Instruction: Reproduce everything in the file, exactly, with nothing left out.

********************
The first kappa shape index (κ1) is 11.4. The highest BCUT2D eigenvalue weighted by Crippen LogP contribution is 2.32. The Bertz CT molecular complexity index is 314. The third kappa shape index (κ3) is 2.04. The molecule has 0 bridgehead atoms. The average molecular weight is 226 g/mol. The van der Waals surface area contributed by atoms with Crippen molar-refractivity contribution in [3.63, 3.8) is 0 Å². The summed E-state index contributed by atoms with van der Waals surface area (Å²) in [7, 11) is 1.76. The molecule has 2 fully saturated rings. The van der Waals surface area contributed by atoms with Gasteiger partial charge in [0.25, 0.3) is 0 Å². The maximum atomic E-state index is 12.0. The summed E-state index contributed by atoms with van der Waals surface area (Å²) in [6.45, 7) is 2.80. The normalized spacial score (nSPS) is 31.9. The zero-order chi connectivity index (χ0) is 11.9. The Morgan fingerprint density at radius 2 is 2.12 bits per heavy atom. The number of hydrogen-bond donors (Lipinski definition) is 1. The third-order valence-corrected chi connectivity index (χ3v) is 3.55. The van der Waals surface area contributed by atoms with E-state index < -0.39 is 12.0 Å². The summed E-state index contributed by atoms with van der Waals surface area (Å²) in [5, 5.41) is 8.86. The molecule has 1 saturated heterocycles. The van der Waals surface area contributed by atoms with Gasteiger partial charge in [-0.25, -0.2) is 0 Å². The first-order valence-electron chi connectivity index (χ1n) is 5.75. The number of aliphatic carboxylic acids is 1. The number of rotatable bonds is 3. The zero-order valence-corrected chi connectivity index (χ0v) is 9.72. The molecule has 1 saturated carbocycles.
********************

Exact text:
The first kappa shape index (κ1) is 11.4. The highest BCUT2D eigenvalue weighted by Crippen LogP contribution is 2.32. The Bertz CT molecular complexity index is 314. The third kappa shape index (κ3) is 2.04. The molecule has 0 bridgehead atoms. The average molecular weight is 226 g/mol. The van der Waals surface area contributed by atoms with Crippen molar-refractivity contribution in [3.63, 3.8) is 0 Å². The summed E-state index contributed by atoms with van der Waals surface area (Å²) in [7, 11) is 1.76. The molecule has 2 fully saturated rings. The van der Waals surface area contributed by atoms with Gasteiger partial charge in [0.25, 0.3) is 0 Å². The maximum atomic E-state index is 12.0. The summed E-state index contributed by atoms with van der Waals surface area (Å²) in [6.45, 7) is 2.80. The normalized spacial score (nSPS) is 31.9. The zero-order chi connectivity index (χ0) is 11.9. The Morgan fingerprint density at radius 2 is 2.12 bits per heavy atom. The number of hydrogen-bond donors (Lipinski definition) is 1. The third-order valence-corrected chi connectivity index (χ3v) is 3.55. The van der Waals surface area contributed by atoms with E-state index < -0.39 is 12.0 Å². The summed E-state index contributed by atoms with van der Waals surface area (Å²) in [5, 5.41) is 8.86. The molecule has 1 saturated heterocycles. The van der Waals surface area contributed by atoms with Gasteiger partial charge in [-0.25, -0.2) is 0 Å². The first-order valence-electron chi connectivity index (χ1n) is 5.75. The number of aliphatic carboxylic acids is 1. The number of rotatable bonds is 3. The zero-order valence-corrected chi connectivity index (χ0v) is 9.72. The molecule has 1 saturated carbocycles.